cause for auditory testing
Office Hearing Tests
 256
Hz and 512
Hz tuning forks
•
Hearing loss at
256 Hz is
equivalent to
approximately 10
to 15 decibels (dB),
and hearing loss at
512 Hz is
equivalent to 20 to
30 dB
Office Hearing Tests

Pure tone audiometry
• Softest decibel threshold
at which the child can
hear a sound 50 percent
of the time for each
tested frequency
•
Normal hearing
threshold is between 0 to
20 dB
• Accurate results are
dependent upon
cooperation from the
child
• Any threshold >20 dB
suggests a hearing loss
(conductive,
sensorineural, or mixed).
Office Hearing Tests

OAE

Tympanometry
• Valuable in
conjunction with
pneumatic otoscopy
• *Flat tympanograms
(type B
tympanograms)
and/or abnormal
OAE testing may
indicate conductive
hearing loss, usually
due to middle ear
effusion
Referral
 Any
abnormal hearing screenings in the
office should be followed by formal
audiology
Lab work-up
Lab work-up
Etiologies of
Acquired Conductive
Hearing Loss
 *Otitis
media with effusion
• Fluid filling the middle ear space prevents the
tympanic membrane from vibrating adequately
• Persistence of asymptomatic effusion following an
episode of acute otitis media:

40% at 1 month

20% at 2 months

10% at 3 months
• These pts. may benefit from tympanostomy tubes
Etiologies of Acquired
Conductive Hearing Loss
 TM
Perforation
 Foreign
Body
Etiologies of Acquired Hearing
Loss

Cholesteatoma
• Benign growth of
stratified, squamous
epithelium filled with
desquamated cells
and keratin
• Erodes ossicular
chain
• Results from poor
eustachian tube
function
Question
A
newborn who failed hearing screen, also has
microcephaly, enlarged liver, and weight at 5th
percentile. Pregnancy was uneventful, with
normal prenatal labs, and there is no family
history of hearing impairment.
 Most
likely cause of hearing impairment is:
• A. Alport syndrome
• B. Congenital CMV
• C. Middle ear effusion
• D. Prenatal measles exposure
• E. Waardenburg syndrome
Etiologies of Hereditary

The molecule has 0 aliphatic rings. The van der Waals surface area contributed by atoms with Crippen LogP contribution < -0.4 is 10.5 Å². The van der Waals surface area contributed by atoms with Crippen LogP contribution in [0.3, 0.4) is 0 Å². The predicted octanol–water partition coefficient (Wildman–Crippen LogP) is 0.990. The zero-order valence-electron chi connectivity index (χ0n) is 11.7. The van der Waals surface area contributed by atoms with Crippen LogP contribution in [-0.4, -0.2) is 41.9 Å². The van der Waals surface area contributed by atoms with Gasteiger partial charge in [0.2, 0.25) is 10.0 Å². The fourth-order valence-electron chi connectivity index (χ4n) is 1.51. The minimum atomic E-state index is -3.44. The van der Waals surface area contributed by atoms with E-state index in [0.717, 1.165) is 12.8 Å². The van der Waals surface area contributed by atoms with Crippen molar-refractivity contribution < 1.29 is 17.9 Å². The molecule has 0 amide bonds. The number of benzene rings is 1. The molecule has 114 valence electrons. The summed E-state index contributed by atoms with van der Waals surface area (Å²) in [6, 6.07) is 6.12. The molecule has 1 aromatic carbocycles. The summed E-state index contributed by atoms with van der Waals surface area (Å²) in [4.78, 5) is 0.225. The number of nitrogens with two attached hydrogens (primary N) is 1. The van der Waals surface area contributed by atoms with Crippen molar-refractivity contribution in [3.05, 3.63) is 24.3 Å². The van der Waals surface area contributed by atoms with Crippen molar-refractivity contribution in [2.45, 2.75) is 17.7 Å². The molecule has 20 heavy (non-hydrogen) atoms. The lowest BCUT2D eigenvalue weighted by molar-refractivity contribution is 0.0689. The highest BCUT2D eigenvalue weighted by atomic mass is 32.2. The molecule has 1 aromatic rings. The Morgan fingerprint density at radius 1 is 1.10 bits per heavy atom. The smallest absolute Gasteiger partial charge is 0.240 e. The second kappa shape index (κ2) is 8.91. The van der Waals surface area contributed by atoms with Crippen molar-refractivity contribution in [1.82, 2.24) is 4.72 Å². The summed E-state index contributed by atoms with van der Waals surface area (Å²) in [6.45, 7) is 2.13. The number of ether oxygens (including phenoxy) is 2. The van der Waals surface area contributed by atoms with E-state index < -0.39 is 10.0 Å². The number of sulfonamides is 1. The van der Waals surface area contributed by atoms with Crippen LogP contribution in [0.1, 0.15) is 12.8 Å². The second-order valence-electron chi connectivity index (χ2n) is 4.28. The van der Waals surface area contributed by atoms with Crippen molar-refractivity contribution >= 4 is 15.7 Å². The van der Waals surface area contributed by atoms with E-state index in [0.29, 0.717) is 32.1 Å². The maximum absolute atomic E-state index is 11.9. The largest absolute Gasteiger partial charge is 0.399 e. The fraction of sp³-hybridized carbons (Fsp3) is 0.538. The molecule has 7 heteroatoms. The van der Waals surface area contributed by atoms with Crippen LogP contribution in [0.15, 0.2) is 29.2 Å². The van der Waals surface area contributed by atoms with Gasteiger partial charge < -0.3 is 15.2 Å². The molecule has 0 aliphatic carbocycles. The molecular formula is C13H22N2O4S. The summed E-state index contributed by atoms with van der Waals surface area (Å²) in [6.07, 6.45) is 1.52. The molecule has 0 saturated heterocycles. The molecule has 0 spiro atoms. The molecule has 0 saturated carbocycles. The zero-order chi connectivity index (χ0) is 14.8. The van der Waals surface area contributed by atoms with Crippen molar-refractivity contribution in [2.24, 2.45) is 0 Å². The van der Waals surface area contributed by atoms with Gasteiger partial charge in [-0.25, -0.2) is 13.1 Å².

Sensorineural Hearing Loss
 Usher
syndrome
 Pendred
syndrome
 Waardenburg
 *Alport
syndrome →
syndrome
• Glomerular disease, ocular abnormalites, SNHL
(progressive), family hx of hematuria, renal failure
and deafness
 Mitochondrial
disorders
Etiologies of Acquired
Sensorineural Hearing Loss
 Bacterial
meningitis
• *Most common cause of acquired deafness in
childhood
• 2.5 to 18%
• Occurs early in the course (within first 48 hours)
• *Prompt and complete hearing evalutaion initially
and regular follow-up
Etiologies of Acquired
Sensorineural Hearing Loss
*Ototoxic drugs
Aminoglycosides (gent, tobra, amikacin, neomycin)
Erythromycin
Vancomycin
Tetracycline
Chemotherapy (cisplatin)
Salicylates (reversible)
Antimalarials
Etiologies of Acquired
Sensorineural Hearing Loss

Noise exposure (acoustic
trauma)
• *High frequency hearing loss
• Constant exposure to loud
noises (personal listening
devices, power tools,
firearms) greater than 85 dB

Or sudden noise
(firecracker) greater than
140 dB
• 12.5% of kids (age 6 to 19)
have hearing loss in one or
both ears
Etiologies of Acquired
Sensorineural Hearing Loss

Trauma
• Temporal bone fracture

Bleeding from ear or
hemotympanum
Treatment
 Multidisiplinary
approach
• Audiology
• ENT
• Speech
• Genetics
 Optho
referral
• Patients rely on sight for communication and
learning
 Treatment
 Hearing
based on etiology
aids
 Cochlear
implant
Noon conference
Toddler Behavior, Dr. Nass